Higher Education: 'Unbundle' or Not?
There is some sort of consensus that Higher Education needs to change, but the shape of it is hotly contested. One key idea that has got some traction is that some sort of unbundling is both inevitable and desirable. This model of 3- or 4-year Undergraduate degrees, focused on one or few disciplines, is too costly and too closed for our time. Unbundling, which rests on recognition of various ways of earning college credit, through various channels and activities, would reduce the costs and allow the students flexibility in terms of time and location to complete their degrees. All sorts of experimentation has followed: From the launch of college credit bearing (as well as non-credit) MOOCs to variation of the structure of college degrees, including shortening of the time required, have got under way.
But, it has also gone the other way, as Chris Mayer argued (see the article here). The Higher Education community in general, accepting that a transformation is necessary, is arguing for 'bundling', a more holistic approach to education away from the disciplinary fragmentation that has come to be over the last half century (or possibly longer).
While 'Unbundling' may reduce costs and increase flexibility, and is perhaps more aligned to the employers' ever-changing requirements, the arguments for 'bundling' can be traced back to Aristotle: "There is no royal road to education!", as he told young Alexander. While 'unbundling' treats students as consumers and give them choice, the opposite approach emphasises that softer abilities and behavioural change, key to successful careers, need holistic engagement over longer periods.
So, the debate is framed like this: One view holds that Higher Education is a black box that needs to be prised open, and the other says our approach to knowledge has become too fragmented along disciplinary lines, and a more integrated approach, focused around the student, would be needed to set things right.
While this may look like a sharp division and one could start drawing lines along public versus private in this debate, it is not going to be straightforward. The public policy of dividing education and skills have gone on for too long, and this is one of the key aspects of the 'bundling' argument: That an education must prepare the student for an economically productive life. That Higher Ed would eventually be unbundled is the assumption behind numerous Ed-Tech start-ups, some are already finding out the challenges of fragmentation, huge transaction costs that may occur in the handover stages, the culture conflicts between various parties involved in delivering a solution and various problems that arise when the students start playing the role of a consumer a little too seriously.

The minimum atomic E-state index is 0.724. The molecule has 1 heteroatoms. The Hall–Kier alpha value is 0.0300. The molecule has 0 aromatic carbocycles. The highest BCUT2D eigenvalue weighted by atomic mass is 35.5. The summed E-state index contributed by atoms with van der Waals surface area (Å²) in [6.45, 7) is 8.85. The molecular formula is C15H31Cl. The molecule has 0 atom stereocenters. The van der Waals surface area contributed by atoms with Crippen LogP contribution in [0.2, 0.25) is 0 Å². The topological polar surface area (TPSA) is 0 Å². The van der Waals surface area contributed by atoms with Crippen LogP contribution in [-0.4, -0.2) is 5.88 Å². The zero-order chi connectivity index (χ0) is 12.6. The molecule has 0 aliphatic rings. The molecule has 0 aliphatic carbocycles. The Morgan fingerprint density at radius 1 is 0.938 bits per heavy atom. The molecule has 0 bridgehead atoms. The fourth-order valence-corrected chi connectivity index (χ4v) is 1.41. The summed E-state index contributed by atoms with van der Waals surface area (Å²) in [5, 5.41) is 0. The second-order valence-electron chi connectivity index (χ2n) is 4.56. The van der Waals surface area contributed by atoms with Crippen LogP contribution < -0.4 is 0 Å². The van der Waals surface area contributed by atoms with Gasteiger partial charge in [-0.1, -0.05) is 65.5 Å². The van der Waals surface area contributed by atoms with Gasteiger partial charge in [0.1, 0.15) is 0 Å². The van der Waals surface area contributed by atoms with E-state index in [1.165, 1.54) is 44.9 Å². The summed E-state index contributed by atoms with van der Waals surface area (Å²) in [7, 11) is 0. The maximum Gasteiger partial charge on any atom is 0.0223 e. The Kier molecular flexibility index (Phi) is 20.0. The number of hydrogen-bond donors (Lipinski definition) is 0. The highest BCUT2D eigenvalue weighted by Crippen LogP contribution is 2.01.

In the end, Higher Education may be transformed not into one model or other, but in multiple forms. This is a transformation like no other - the acceptance that there are more than one correct way of educating - a big departure from the state-backed monolithic idea that we have come to believe in. In fact, this debate, which encompass both the process and purpose of education, highlights, even if in a roundabout way, the unity of engagements. This, in itself, goes a long way to overcome the false divides, between skills and education, between practice and theory, between contemplation and action, and indeed between different disciplinary labels, which came into existence owing to dated social conventions or bureaucratic convenience. The very existence of this debate puts the student at the centre-stage of education, which can not be a bad thing.